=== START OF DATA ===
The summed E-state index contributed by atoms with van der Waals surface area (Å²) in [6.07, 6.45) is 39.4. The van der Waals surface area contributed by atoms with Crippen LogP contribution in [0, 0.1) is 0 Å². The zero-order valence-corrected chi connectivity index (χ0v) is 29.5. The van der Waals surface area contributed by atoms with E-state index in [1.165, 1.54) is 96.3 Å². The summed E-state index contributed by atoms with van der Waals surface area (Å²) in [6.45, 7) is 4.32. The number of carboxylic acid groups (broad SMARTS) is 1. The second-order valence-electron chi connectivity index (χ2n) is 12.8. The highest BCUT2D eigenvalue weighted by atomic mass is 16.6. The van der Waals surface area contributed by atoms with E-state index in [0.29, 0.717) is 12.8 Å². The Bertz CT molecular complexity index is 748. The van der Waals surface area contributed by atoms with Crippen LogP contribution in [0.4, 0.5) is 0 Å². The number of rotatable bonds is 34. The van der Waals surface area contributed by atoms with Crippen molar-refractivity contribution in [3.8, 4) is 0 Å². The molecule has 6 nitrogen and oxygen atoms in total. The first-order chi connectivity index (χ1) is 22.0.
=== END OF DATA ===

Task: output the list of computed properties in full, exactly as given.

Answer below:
The summed E-state index contributed by atoms with van der Waals surface area (Å²) in [6.07, 6.45) is 39.4. The van der Waals surface area contributed by atoms with Crippen LogP contribution in [0, 0.1) is 0 Å². The zero-order valence-corrected chi connectivity index (χ0v) is 29.5. The van der Waals surface area contributed by atoms with E-state index in [1.165, 1.54) is 96.3 Å². The summed E-state index contributed by atoms with van der Waals surface area (Å²) in [6.45, 7) is 4.32. The number of carboxylic acid groups (broad SMARTS) is 1. The second-order valence-electron chi connectivity index (χ2n) is 12.8. The highest BCUT2D eigenvalue weighted by atomic mass is 16.6. The van der Waals surface area contributed by atoms with E-state index in [0.29, 0.717) is 12.8 Å². The Bertz CT molecular complexity index is 748. The van der Waals surface area contributed by atoms with Crippen LogP contribution in [0.4, 0.5) is 0 Å². The number of rotatable bonds is 34. The van der Waals surface area contributed by atoms with Crippen molar-refractivity contribution in [3.8, 4) is 0 Å². The molecule has 6 nitrogen and oxygen atoms in total. The first-order chi connectivity index (χ1) is 22.0.